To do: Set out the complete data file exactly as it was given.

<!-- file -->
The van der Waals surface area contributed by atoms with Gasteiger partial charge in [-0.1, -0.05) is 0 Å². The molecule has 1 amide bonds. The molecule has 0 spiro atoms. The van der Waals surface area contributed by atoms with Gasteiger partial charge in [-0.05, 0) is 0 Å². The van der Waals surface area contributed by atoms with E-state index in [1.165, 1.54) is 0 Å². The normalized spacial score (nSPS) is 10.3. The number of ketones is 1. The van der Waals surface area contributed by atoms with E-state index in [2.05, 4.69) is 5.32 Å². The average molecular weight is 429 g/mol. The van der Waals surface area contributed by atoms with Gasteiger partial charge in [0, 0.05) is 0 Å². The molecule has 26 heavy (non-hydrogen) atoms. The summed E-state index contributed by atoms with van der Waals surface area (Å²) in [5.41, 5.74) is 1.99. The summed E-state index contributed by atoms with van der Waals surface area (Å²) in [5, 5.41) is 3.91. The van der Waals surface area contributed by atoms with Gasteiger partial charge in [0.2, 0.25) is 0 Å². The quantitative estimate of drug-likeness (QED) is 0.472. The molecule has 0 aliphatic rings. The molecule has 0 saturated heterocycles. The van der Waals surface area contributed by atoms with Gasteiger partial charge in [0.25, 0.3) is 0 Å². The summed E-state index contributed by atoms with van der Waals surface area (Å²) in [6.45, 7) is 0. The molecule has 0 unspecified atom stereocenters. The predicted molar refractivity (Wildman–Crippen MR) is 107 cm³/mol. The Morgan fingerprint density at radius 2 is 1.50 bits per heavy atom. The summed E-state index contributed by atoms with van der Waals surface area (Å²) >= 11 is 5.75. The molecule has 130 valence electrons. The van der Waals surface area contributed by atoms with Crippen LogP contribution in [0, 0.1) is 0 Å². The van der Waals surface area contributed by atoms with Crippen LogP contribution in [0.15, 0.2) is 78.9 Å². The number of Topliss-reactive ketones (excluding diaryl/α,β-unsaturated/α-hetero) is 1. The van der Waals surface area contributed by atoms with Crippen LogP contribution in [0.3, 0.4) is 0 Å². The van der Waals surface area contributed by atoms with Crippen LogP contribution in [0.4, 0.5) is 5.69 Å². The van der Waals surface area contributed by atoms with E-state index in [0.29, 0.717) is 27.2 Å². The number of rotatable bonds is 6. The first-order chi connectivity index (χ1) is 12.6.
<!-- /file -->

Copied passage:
The van der Waals surface area contributed by atoms with Gasteiger partial charge in [-0.1, -0.05) is 0 Å². The molecule has 1 amide bonds. The molecule has 0 spiro atoms. The van der Waals surface area contributed by atoms with Gasteiger partial charge in [-0.05, 0) is 0 Å². The van der Waals surface area contributed by atoms with E-state index in [1.165, 1.54) is 0 Å². The normalized spacial score (nSPS) is 10.3. The number of ketones is 1. The van der Waals surface area contributed by atoms with E-state index in [2.05, 4.69) is 5.32 Å². The average molecular weight is 429 g/mol. The van der Waals surface area contributed by atoms with Gasteiger partial charge in [0, 0.05) is 0 Å². The molecule has 26 heavy (non-hydrogen) atoms. The summed E-state index contributed by atoms with van der Waals surface area (Å²) in [5.41, 5.74) is 1.99. The summed E-state index contributed by atoms with van der Waals surface area (Å²) in [5, 5.41) is 3.91. The van der Waals surface area contributed by atoms with Gasteiger partial charge in [0.2, 0.25) is 0 Å². The quantitative estimate of drug-likeness (QED) is 0.472. The molecule has 0 aliphatic rings. The molecule has 0 saturated heterocycles. The van der Waals surface area contributed by atoms with Gasteiger partial charge in [0.25, 0.3) is 0 Å². The summed E-state index contributed by atoms with van der Waals surface area (Å²) in [6.45, 7) is 0. The molecule has 0 unspecified atom stereocenters. The predicted molar refractivity (Wildman–Crippen MR) is 107 cm³/mol. The Morgan fingerprint density at radius 2 is 1.50 bits per heavy atom. The summed E-state index contributed by atoms with van der Waals surface area (Å²) >= 11 is 5.75. The molecule has 130 valence electrons. The van der Waals surface area contributed by atoms with Crippen LogP contribution in [0, 0.1) is 0 Å². The van der Waals surface area contributed by atoms with Crippen LogP contribution in [0.15, 0.2) is 78.9 Å². The number of Topliss-reactive ketones (excluding diaryl/α,β-unsaturated/α-hetero) is 1. The van der Waals surface area contributed by atoms with Crippen LogP contribution in [0.3, 0.4) is 0 Å². The van der Waals surface area contributed by atoms with Crippen LogP contribution in [0.4, 0.5) is 5.69 Å². The van der Waals surface area contributed by atoms with E-state index in [0.29, 0.717) is 27.2 Å². The number of rotatable bonds is 6. The first-order chi connectivity index (χ1) is 12.6.